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Legal-ease: Employment status

Where we are with the legal definition of employment status

The second half of 2017 was a busy time for the definition of ‘worker’: what with the Taylor Review, the employment appeal tribunal (EAT)’s decision in the Uber case, the Central Arbitration Committee (CAC) decision about Deliveroo, and a mention in the Budget. So where does all of this leave the distinction between a worker and a self-employed contractor?

The employment status of an individual is critical; it dictates the levels of rights and benefits they are entitled to. An employee will be entitled to the broadest range of rights and a self-employed contractor has the fewest rights.

The Uber and Deliveroo decisions were concerned with the distinction between worker and self-employed contractor. The EAT concluded that Uber drivers were workers whereas the CAC decided that Deliveroo couriers were self-employed.

The EAT took specific note of the control Uber had over the way drivers were appointed and the way they worked, and found that this control was indicative of the drivers being workers. There were contracts in this case referring to an agency arrangement between Uber and the drivers. The EAT concluded that the reality of the working situation did not match what was set out in the contracts and that there was inequality in the bargaining position between Uber and the drivers.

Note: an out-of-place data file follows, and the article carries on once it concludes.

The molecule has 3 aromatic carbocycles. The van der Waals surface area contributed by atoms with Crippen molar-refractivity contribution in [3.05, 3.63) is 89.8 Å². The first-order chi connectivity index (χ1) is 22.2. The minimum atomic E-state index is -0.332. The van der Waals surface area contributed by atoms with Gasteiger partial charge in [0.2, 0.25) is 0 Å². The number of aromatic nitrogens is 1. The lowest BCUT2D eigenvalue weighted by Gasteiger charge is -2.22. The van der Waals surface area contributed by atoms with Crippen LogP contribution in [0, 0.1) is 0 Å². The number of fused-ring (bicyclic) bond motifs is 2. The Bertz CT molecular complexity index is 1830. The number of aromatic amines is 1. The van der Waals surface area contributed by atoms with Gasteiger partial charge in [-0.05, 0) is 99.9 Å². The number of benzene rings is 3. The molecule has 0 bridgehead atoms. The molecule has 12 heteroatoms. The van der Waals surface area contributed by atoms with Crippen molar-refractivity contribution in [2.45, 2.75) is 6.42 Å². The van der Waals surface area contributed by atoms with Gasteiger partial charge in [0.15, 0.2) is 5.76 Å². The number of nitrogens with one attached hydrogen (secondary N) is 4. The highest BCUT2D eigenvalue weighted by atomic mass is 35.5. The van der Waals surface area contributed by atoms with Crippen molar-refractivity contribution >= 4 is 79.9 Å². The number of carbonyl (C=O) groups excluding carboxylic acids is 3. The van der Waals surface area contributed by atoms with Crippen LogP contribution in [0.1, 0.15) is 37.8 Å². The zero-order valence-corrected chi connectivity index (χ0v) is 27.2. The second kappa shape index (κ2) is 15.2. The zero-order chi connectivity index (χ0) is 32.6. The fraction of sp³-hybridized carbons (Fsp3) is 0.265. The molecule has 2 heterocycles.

In the Deliveroo case both parties accepted that there were binding contracts between the couriers and Deliveroo. These included a right that a Deliveroo courier could substitute another person in their place to undertake the delivery. The CAC found this undermined any argument that the couriers were workers.

The Taylor Review has been considered by a House of Commons joint committee. It recommended that there be additional guidance through a statutory definition and a presumption of worker status.

While these developments can seem confusing, key messages can be taken from them. In particular note:

  • The wording and circumstances of any contract
  • The working situation
  • The degree of control exerted by the organisation over the individual
  • The ability of the individual to assign a substitute to undertake the work.

Now the government has published its response to the Taylor Review, we will need to keep watch in 2018 to see whether the recommendations of the Review and the House of Commons committee are put into effect.

Helen Rowley is a senior solicitor at ESP Law, provider of HR magazine's HR Legal Service